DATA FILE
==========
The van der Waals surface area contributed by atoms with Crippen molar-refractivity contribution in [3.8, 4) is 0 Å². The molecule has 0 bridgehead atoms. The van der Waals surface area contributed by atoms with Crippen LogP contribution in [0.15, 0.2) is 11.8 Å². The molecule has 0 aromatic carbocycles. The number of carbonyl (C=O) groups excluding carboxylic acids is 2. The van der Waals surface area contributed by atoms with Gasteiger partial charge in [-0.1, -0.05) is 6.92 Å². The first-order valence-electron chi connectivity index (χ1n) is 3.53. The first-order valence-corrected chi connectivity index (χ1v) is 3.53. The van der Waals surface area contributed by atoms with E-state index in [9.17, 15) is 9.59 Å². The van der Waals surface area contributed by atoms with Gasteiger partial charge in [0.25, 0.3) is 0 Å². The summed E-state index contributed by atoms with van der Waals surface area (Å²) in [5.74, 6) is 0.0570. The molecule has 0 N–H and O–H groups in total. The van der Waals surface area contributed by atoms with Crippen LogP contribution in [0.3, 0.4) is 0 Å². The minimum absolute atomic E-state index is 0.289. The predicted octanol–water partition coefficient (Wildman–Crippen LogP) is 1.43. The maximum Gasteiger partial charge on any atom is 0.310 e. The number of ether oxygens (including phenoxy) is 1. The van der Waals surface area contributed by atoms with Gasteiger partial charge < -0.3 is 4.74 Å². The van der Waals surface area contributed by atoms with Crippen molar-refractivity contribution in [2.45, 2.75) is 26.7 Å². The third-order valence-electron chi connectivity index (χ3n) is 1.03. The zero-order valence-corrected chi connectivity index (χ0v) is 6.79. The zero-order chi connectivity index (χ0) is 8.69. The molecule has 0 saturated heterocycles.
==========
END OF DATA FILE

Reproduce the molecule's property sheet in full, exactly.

The van der Waals surface area contributed by atoms with Crippen molar-refractivity contribution in [3.8, 4) is 0 Å². The molecule has 0 bridgehead atoms. The van der Waals surface area contributed by atoms with Crippen LogP contribution in [0.15, 0.2) is 11.8 Å². The molecule has 0 aromatic carbocycles. The number of carbonyl (C=O) groups excluding carboxylic acids is 2. The van der Waals surface area contributed by atoms with Gasteiger partial charge in [-0.1, -0.05) is 6.92 Å². The first-order valence-electron chi connectivity index (χ1n) is 3.53. The first-order valence-corrected chi connectivity index (χ1v) is 3.53. The van der Waals surface area contributed by atoms with E-state index in [9.17, 15) is 9.59 Å². The van der Waals surface area contributed by atoms with Gasteiger partial charge in [0.25, 0.3) is 0 Å². The summed E-state index contributed by atoms with van der Waals surface area (Å²) in [5.74, 6) is 0.0570. The molecule has 0 N–H and O–H groups in total. The van der Waals surface area contributed by atoms with Crippen LogP contribution in [0.3, 0.4) is 0 Å². The minimum absolute atomic E-state index is 0.289. The predicted octanol–water partition coefficient (Wildman–Crippen LogP) is 1.43. The maximum Gasteiger partial charge on any atom is 0.310 e. The number of ether oxygens (including phenoxy) is 1. The van der Waals surface area contributed by atoms with Gasteiger partial charge < -0.3 is 4.74 Å². The van der Waals surface area contributed by atoms with Crippen molar-refractivity contribution in [2.45, 2.75) is 26.7 Å². The third-order valence-electron chi connectivity index (χ3n) is 1.03. The zero-order valence-corrected chi connectivity index (χ0v) is 6.79. The zero-order chi connectivity index (χ0) is 8.69. The molecule has 0 saturated heterocycles.